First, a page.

$8 million from youtube ads, eye tunes downloads, even commercials. since july the video has had close to 9 million views which is even more than justin bieber. love it. >> i love it. i love --. melissa: i'm staring at it. >> my 8-year-old nephew, he brings the house down every time. that thing comes on and he goes crazy. i don't know what it means. don't know any word of the song. melissa: bet you can't do that dance. >> in the shower,o?
the granddaughters would carry his torch. so suzanne, i hope i'm sitting on the couch with you again on july 18th for his 95th birthday. >> that would be very nice. i would certainly hope that happens. nadia, thank you very much. i appreciate it. and if you want to see more, tune into cnn's "early start weekend" for nadia's full interview with mandela's granddaughters. that's tomorrow at 6:00 a.m. eastern. >>> and u.s. army general whose temper earned him the name stormin' norman has died. general norman schwarzkopf was one of the most celebrated leaders in the post-vietnam era. he led forces in kuwait after "operation desert storm." the retired general died yesterday in tampa, florida. president obama says the country has lost an american original. he was 78 years old. >>> in the philippines, at least 11 people are dead after a tropical cyclone slammed the central part of the country. the storm brought heavy flooding, landslides as well. two people are still missing. now, earlier this month, more than 1,000 died when a typhoon swept through that very same area. >>> the florida man known as the d
in mexico. she adjacent got married in july. >> a woman was hit and killed by her own truck. the 60-year-old died yesterday on wilbur avenue. she had been working underneath a large truck, police say at some point her truck slipped in to gear and rolled her or pinning her underneath. firefighters say she was eventually pulled out but died at the scene. >> today is the last day drivers can park for free in oakland. the city has been offering free parking every saturday since thanksgiving. the goal was to boost the city's small businesses by letting shoppers park for free. there will be no charge to park at all city run meter spaces in four city owned garages. driver also get free parking for two hours. >>> and the first sunday of the new year marked a new era in san francisco. no more free parking there. all meters in the city will be enforce from noon until six. the city said paid parking is necessary because commercial districts are now just as busy on sundays as on saturdays. meters in tourist areas already charge seven days a week. >> tonight the wariers play their final game of the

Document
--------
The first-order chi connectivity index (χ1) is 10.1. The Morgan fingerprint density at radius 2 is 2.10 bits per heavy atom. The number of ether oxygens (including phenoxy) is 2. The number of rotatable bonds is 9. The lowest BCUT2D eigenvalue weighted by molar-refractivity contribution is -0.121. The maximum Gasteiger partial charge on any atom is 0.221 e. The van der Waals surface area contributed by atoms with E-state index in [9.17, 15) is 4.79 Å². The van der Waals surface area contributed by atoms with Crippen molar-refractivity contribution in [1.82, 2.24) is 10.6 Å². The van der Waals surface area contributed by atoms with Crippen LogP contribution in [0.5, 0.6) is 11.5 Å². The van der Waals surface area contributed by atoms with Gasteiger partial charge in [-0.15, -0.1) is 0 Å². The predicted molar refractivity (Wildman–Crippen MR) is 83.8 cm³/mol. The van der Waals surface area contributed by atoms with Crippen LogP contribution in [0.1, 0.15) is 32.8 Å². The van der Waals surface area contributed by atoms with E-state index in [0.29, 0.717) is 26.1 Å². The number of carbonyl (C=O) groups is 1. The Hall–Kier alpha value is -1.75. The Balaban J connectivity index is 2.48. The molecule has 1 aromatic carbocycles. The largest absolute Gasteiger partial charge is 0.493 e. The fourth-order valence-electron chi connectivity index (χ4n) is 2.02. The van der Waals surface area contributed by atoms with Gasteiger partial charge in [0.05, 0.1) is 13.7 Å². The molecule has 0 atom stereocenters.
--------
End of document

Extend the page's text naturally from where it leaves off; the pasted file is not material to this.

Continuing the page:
that vote back on july 25th, the democratic bill is, quote, a revenue measure that didn't originate in the house so it's got no chance whatsoever of becoming law, end quote. that's what i said back on july 25th. the only reason we ever allowed that vote on that proposal is i said at that time was that we knew it didn't pass constitutional muster. and the democrats were really serious, they would proceed to a revenue bill that originated in the house as the constitution requires and as i called on them to do again last week. to repeat, the so-called nate bill is nothing more than a glorified sense of the senate resolution. so let's put that convenient talking point aside from here on out. last night i told the president we'd be happy to look at whatever he proposes but the truth is we're coming up against a hard deadline here and, as i said, this is a conversation we should have had months ago. and republicans aren't about to write a blank check or anything senate democrats put forward just because we find ourselves at the edge of the cliff. that wouldn't be fair to the american peop
's at its highest level since july. and investors are nervous because we still don't know what the actual tax ramifications are going to be going into 2013. there is a real potential. you could see people trying to get out of this market on monday in order to avoid perceived higher income taxes. higher taxes, capital gain taxes because we don't have any clear picture yet on what reid and mcconnell might be crafting. >> harris: wow. people getting out of market suddenly. which companies stand to lose if that happens? >> this is a really interesting list of companies that was actually compiled by goldman sachs. we were reporting this today. these are companies that get 50% of their sales, or more, from the u.s. government. deals of the government. lockheed martin, granted construction. grumed. saint jude medical. motorola, waste manage: these are companies that not only have big contracts with the government but employ a lot of people who should these contracts not be renewed to the extent they are right now. those employees could be facing an uncertain future. >> harris: wow, at a time wh